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Research Impact Metrics

Introduction

What are author-level metrics? Why track at this level?

Author-level metrics measure the impact of the scholarly output of a single researcher. Author-level metrics are designed to help researchers assess the cumulative impact of their work, rather than the impact of a single publication. All author-level metrics are derived from article-level metrics: they aggregate or summarize the impact of an author's publications.


Frequently-Used Metrics

  • h-index
  • i10-index
  • g-index
  • e-index

Notes and Limitations

As a "general rule of thumb:

  • If an academic shows good citation metrics, it is very likely that he or she has made a significant impact on the field.

"However, the reverse is not necessarily true. If an academic shows weak citation metrics, this may be caused by a lack of impact on the field, but also by one or more of the following:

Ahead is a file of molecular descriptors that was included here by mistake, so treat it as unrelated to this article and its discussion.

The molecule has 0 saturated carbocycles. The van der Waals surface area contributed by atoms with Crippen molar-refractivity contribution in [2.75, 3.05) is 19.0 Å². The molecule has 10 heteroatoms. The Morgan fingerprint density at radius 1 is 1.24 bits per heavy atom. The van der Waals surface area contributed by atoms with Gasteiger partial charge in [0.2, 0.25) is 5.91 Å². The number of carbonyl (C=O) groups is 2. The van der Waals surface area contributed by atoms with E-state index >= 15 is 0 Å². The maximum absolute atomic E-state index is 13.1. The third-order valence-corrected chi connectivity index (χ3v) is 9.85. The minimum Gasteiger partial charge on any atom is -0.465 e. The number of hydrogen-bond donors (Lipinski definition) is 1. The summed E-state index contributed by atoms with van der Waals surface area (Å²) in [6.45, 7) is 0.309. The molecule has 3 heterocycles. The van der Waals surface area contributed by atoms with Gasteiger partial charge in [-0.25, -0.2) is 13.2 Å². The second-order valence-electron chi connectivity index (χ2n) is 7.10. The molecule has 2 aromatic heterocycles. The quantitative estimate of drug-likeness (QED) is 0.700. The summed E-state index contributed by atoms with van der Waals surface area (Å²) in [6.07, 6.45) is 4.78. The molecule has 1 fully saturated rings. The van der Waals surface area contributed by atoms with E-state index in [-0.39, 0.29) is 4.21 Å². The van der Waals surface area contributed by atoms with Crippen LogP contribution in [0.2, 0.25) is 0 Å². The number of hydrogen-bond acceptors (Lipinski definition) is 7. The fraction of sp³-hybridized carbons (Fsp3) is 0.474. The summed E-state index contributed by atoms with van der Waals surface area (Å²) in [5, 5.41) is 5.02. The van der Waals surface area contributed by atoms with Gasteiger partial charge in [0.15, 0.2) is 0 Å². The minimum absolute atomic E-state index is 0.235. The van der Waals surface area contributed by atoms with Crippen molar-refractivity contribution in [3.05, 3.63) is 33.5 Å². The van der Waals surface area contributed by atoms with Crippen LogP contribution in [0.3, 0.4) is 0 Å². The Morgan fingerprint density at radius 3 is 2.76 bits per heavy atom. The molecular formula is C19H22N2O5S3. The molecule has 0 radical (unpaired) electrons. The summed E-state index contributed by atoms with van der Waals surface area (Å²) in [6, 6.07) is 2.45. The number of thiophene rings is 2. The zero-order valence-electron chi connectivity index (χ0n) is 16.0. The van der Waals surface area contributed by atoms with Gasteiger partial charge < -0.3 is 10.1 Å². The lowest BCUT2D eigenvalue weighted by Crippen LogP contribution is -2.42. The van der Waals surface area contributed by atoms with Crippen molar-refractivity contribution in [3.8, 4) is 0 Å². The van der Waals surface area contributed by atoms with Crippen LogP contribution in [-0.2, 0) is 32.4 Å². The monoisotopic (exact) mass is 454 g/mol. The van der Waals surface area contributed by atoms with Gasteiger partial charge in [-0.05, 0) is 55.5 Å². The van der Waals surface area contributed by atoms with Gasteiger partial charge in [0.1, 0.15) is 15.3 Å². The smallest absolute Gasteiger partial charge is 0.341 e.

• Working in a small field (therefore generating fewer citations in total);
  • Publishing in a language other than English (LOTE - effectively also restricting the citation field);
  • Publishing mainly (in) books."

We will include any pre-prints and conference presentations if they are in your Google Scholar Profile. If you do not yet have a Google Scholar profile you can learn how to create one at this link.

Source: Anne-Wil Harzing, Publish or Perish

Science Librarian

Brent Tweedy's picture
Brent Tweedy
Contact:
Bizzell Memorial Library 235
(405) 325-5287
Website Skype Contact: brent.tweedy@gmail.com